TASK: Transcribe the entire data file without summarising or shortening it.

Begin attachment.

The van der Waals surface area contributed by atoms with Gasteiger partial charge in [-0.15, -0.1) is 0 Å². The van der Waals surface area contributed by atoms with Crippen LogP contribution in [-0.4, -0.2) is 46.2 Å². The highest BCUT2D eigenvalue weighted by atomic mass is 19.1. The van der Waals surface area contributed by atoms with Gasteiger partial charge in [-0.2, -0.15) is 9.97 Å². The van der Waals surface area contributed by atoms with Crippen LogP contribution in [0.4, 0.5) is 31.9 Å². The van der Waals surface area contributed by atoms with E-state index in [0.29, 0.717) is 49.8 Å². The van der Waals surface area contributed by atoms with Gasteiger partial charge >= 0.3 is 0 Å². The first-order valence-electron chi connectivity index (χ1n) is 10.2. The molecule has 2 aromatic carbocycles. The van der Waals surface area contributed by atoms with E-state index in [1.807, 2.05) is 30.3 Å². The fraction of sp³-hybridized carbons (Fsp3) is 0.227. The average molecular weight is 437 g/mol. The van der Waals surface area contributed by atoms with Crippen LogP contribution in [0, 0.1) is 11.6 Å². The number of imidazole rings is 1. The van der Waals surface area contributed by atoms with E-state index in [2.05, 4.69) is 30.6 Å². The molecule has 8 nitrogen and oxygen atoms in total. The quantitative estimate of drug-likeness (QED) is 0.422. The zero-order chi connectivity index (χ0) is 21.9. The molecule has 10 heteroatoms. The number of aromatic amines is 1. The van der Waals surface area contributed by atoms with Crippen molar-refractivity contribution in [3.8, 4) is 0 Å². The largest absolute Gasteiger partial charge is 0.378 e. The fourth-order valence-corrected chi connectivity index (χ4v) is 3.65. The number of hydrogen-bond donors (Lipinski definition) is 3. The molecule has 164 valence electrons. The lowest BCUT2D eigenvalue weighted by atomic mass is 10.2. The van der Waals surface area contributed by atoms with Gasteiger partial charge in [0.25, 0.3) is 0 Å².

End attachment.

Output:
The van der Waals surface area contributed by atoms with Gasteiger partial charge in [-0.15, -0.1) is 0 Å². The van der Waals surface area contributed by atoms with Crippen LogP contribution in [-0.4, -0.2) is 46.2 Å². The highest BCUT2D eigenvalue weighted by atomic mass is 19.1. The van der Waals surface area contributed by atoms with Gasteiger partial charge in [-0.2, -0.15) is 9.97 Å². The van der Waals surface area contributed by atoms with Crippen LogP contribution in [0.4, 0.5) is 31.9 Å². The van der Waals surface area contributed by atoms with E-state index in [0.29, 0.717) is 49.8 Å². The van der Waals surface area contributed by atoms with Gasteiger partial charge >= 0.3 is 0 Å². The first-order valence-electron chi connectivity index (χ1n) is 10.2. The molecule has 2 aromatic carbocycles. The van der Waals surface area contributed by atoms with E-state index in [1.807, 2.05) is 30.3 Å². The fraction of sp³-hybridized carbons (Fsp3) is 0.227. The average molecular weight is 437 g/mol. The van der Waals surface area contributed by atoms with Crippen LogP contribution in [0, 0.1) is 11.6 Å². The number of imidazole rings is 1. The van der Waals surface area contributed by atoms with E-state index in [2.05, 4.69) is 30.6 Å². The molecule has 8 nitrogen and oxygen atoms in total. The quantitative estimate of drug-likeness (QED) is 0.422. The zero-order chi connectivity index (χ0) is 21.9. The molecule has 10 heteroatoms. The number of aromatic amines is 1. The van der Waals surface area contributed by atoms with Crippen molar-refractivity contribution in [3.8, 4) is 0 Å². The largest absolute Gasteiger partial charge is 0.378 e. The fourth-order valence-corrected chi connectivity index (χ4v) is 3.65. The number of hydrogen-bond donors (Lipinski definition) is 3. The molecule has 164 valence electrons. The lowest BCUT2D eigenvalue weighted by atomic mass is 10.2. The van der Waals surface area contributed by atoms with Gasteiger partial charge in [0.25, 0.3) is 0 Å².